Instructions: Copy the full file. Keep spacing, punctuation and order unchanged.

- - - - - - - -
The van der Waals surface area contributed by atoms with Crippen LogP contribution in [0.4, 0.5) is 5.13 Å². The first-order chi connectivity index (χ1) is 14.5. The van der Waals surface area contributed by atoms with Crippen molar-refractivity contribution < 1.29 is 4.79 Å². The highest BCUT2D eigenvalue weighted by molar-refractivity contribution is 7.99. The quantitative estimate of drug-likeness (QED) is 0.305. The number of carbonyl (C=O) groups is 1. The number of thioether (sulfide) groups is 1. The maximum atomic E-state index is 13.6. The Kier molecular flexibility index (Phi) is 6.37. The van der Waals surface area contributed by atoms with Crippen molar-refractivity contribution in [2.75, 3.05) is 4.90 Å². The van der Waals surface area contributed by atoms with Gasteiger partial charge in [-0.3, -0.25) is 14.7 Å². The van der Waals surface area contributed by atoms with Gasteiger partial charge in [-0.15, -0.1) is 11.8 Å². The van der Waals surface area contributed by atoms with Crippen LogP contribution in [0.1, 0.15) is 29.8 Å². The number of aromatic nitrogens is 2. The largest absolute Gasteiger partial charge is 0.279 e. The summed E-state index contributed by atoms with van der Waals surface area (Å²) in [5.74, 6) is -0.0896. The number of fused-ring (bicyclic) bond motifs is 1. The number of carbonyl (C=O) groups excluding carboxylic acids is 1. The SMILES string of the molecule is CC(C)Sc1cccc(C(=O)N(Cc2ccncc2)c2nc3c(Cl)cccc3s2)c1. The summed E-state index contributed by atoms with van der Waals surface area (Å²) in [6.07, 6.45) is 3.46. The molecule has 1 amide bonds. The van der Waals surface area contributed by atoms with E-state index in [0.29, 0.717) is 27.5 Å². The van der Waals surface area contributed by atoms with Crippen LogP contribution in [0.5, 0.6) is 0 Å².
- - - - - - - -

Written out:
The van der Waals surface area contributed by atoms with Crippen LogP contribution in [0.4, 0.5) is 5.13 Å². The first-order chi connectivity index (χ1) is 14.5. The van der Waals surface area contributed by atoms with Crippen molar-refractivity contribution < 1.29 is 4.79 Å². The highest BCUT2D eigenvalue weighted by molar-refractivity contribution is 7.99. The quantitative estimate of drug-likeness (QED) is 0.305. The number of carbonyl (C=O) groups is 1. The number of thioether (sulfide) groups is 1. The maximum atomic E-state index is 13.6. The Kier molecular flexibility index (Phi) is 6.37. The van der Waals surface area contributed by atoms with Crippen molar-refractivity contribution in [2.75, 3.05) is 4.90 Å². The van der Waals surface area contributed by atoms with Gasteiger partial charge in [-0.3, -0.25) is 14.7 Å². The van der Waals surface area contributed by atoms with Gasteiger partial charge in [-0.15, -0.1) is 11.8 Å². The van der Waals surface area contributed by atoms with Crippen LogP contribution in [0.1, 0.15) is 29.8 Å². The number of aromatic nitrogens is 2. The largest absolute Gasteiger partial charge is 0.279 e. The summed E-state index contributed by atoms with van der Waals surface area (Å²) in [5.74, 6) is -0.0896. The number of fused-ring (bicyclic) bond motifs is 1. The number of carbonyl (C=O) groups excluding carboxylic acids is 1. The SMILES string of the molecule is CC(C)Sc1cccc(C(=O)N(Cc2ccncc2)c2nc3c(Cl)cccc3s2)c1. The summed E-state index contributed by atoms with van der Waals surface area (Å²) in [6.07, 6.45) is 3.46. The molecule has 1 amide bonds. The van der Waals surface area contributed by atoms with E-state index in [0.29, 0.717) is 27.5 Å². The van der Waals surface area contributed by atoms with Crippen LogP contribution in [0.5, 0.6) is 0 Å².